The High Fidelity Audio Controversy

The High Fidelity Audio Controversy

Since music production equipment became widely affordable and available to casual computer users; and music streaming services becoming increasingly popular, two perspectives amongst audiophiles and music aficionados have been arriving at a collision.

Artists and engineers often support uncompressed 24 bit audio, hailing it as "listening to music the way the artist intended"-- Neil Young is a strong advocate of this viewpoint, but of course he also has his Pono High Definition Music player to sell. Many "watchdog" audio geeks hold that against him, claiming Young's motives are biased towards the sale of his own recordings. A USB DAC (digital to analog converter) like those made by Dragonfly  are certainly less expensive and easier to use than the dedicated HD Audio players currently on the market.

Then of course, there's  how most people listen to music; streaming over LTE on their phones, using highly compressed low sample rate files, into tiny and cheap ear buds that were packaged with their phones. When it comes down to it, headphones are the most important and first step in the chain, and many models by manufacturers like Bose  and Beats  are highly (inaccurately) colored despite selling them at a prosumer price. For transparent (tone) and high fidelity phones $30 Sennheisers go a long way.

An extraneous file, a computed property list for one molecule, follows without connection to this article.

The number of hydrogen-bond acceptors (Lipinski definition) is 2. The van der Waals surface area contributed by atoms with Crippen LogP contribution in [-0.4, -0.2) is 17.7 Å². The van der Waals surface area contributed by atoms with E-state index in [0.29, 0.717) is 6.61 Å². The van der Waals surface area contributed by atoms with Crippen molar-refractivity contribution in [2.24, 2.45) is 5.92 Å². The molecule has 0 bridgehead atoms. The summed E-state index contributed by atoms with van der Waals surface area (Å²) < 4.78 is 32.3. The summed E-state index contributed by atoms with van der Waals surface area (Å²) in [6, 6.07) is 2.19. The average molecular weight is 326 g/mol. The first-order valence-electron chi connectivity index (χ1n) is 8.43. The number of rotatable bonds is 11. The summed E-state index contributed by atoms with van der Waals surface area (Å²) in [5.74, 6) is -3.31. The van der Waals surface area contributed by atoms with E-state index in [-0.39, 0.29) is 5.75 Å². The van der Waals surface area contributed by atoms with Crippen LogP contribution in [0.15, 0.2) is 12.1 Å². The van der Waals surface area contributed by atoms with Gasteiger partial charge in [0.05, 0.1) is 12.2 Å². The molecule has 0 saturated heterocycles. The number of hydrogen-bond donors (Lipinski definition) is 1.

While most in this debate are in agreement that 16 bit (CD Quality) audio is superior to mp3/aac streams, less are convinced of the audible difference between 16 bit and the 24 but HD files. A lack of necessary hardware to playback these files, and no standard for HD Audio file distribution (for commercial music) means is still early days in this race.

What everyone seems to agree on, is that most consumers don't care, they've gotten too used to low-fi playback, and many are disinterested in acquiring hardware to facilitate this next evolution in music distribution. The fact that vinyl is making a comeback in the bohemian space is evident that aesthetics and the act of listening to music supersedes the fidelity of the music format.


Rock and Roll is about listening to music wherever you can, and people seem to enjoy music regardless of format. Personally, when I want to sit back and listen to my music collection (which I've ripped at 16 Bit flac) through my studio monitors driven by the same Audio Interface I use for instrument input into my laptop. There's definitely a difference (increase) in texture and thickness between that and Spotify, but I know what to listen for and have a bias. I believe it's the plug and play USB dongle DACs have the most future viability.

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